10: Dreams | Goals | Ambitions | Hopes | Carousel in Central Park Zoo | "The thing with kids is, if they want to grab for the gold ring, you have to let them do it, and not say anything." | J.D. Salinger uses the carousel in the Central Park Zoo as a metaphor to describe life. As Holden is watching Phoebe riding around on the horses trying to reach for the golden rings, he realizes that the carousel is symbolic of the circle of life. Holden watches as Phoebe attempts reach out and grab the golden rings as she spins around on the carousel. He even contemplates getting up and helping her, making sure she does not fall off and get hurt, but before doing so, Holden realizes that he must let Phoebe reach for the golden rings on her own. If she were to fall he must let her get back up and try again. In this case, the golden rings are symbolic of reaching for our goals, dreams and ambitions in life. Adults must allow their children to take chances at reaching for their own golden rings and not try to stop them. It is a part of life and growing up that can not be stopped or altered. As Holden watches Phoebe going around, rising up and sinking down he comes to terms that he can no longer try to be the Catcher in the Rye in attempts to protect the innocence of all children. The carousel helps Holden apprehend that life will always have its ups and downs, but in the end it will continue on in the circle of life and there is nothing he can do to stop it. Holden is truly happy watching Phoebe on the carousel because he finally realizes that everyone grows up and it is a necessary part of life.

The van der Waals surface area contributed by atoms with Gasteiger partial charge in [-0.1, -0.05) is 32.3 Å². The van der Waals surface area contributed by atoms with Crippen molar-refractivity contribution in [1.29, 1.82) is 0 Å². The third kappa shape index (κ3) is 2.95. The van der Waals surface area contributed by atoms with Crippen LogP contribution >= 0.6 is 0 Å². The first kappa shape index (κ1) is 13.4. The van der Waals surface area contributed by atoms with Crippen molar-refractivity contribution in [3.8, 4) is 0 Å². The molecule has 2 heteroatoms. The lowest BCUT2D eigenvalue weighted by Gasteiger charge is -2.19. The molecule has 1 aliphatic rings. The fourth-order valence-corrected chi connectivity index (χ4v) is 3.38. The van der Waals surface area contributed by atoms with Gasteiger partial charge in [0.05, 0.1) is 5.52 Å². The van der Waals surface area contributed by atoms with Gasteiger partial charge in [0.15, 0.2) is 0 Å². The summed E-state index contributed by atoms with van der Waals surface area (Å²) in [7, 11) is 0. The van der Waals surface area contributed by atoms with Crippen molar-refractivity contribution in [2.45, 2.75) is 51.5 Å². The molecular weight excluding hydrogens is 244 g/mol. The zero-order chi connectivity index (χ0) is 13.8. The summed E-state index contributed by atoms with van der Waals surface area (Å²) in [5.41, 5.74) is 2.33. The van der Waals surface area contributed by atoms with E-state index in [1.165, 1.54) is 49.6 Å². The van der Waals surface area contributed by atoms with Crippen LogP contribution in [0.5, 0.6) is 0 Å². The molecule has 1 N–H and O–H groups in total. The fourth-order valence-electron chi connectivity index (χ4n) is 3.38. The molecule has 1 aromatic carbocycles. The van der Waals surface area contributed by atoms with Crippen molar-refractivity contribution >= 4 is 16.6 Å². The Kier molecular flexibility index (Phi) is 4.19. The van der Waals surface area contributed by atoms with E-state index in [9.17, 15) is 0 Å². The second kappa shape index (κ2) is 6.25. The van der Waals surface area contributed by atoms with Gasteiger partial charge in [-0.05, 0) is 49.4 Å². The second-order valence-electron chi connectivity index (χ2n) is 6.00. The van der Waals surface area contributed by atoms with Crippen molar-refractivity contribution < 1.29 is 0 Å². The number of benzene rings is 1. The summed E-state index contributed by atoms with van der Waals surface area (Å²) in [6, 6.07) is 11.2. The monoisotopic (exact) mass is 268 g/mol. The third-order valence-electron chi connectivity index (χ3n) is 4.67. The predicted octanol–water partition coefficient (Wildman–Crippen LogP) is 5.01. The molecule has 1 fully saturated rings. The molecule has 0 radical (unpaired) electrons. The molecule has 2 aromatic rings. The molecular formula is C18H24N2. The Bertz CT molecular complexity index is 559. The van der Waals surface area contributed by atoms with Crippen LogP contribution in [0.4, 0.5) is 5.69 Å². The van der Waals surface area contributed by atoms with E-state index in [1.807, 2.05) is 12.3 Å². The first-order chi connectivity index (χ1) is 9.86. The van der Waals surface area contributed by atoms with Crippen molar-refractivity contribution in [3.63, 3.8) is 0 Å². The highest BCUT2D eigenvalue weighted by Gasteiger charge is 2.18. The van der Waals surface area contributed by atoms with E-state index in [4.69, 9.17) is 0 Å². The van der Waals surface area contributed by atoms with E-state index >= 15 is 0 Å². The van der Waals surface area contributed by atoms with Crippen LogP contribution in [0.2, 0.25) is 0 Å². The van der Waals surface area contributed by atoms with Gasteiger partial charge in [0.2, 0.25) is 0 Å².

11: FUCK YOU | American Museum of Natural History | "The best thing, though, in that museum was that everything always stayed right where it was. Nobody’d move. . . . Nobody’d be different. The only thing that would be different would be you." | The Museum of Natural History is a museum that Holden used to enjoy visiting as a child. Holden explained that the best thing about the museum was the fact that “everything stayed right where it was. Nobody'd move. . . . Nobody'd be different. The only thing that would be different would be you.” (121) This really depressed Holden, the fact that he was the only thing changing every time he revisited the museum; showing him that he was slowly but surly growing up. Holden explained that he wishes he could place certain parts of his own life into glass cases so they would never change (like Jane), and that the museum, in a way, represents Allie and Jane through Holden's eyes. The fact that nothing will ever change in the museum resembles Allie who will never get the chance to change, and the fact that Holden at first did not want to visit the museum in case it was different resembles Jane who will never change because Holden . refuses to visit her as well. Overall, the Museum of Natural History is a place where Holden . can come when he has a sense of nostalgia for his past. Since Holden associates his . childhood with happiness, and the Museum is the only place that has not changed since . his childhood, it has become a sanctuary for Holden to get away and relive his past. The . museum represents a non-changing world Holden wishes he could live in. The museum is also important, as it was where Holden learned that he . . . would never be able to be the catcher in the rye. While he was enjoying the . . peace in the mummies tomb, Holden saw that some child had written . “Fuck You” in crayon on the wall. This made Holden realize that . children will lose their innocence no matter what and that is just a . . part of life and growing up.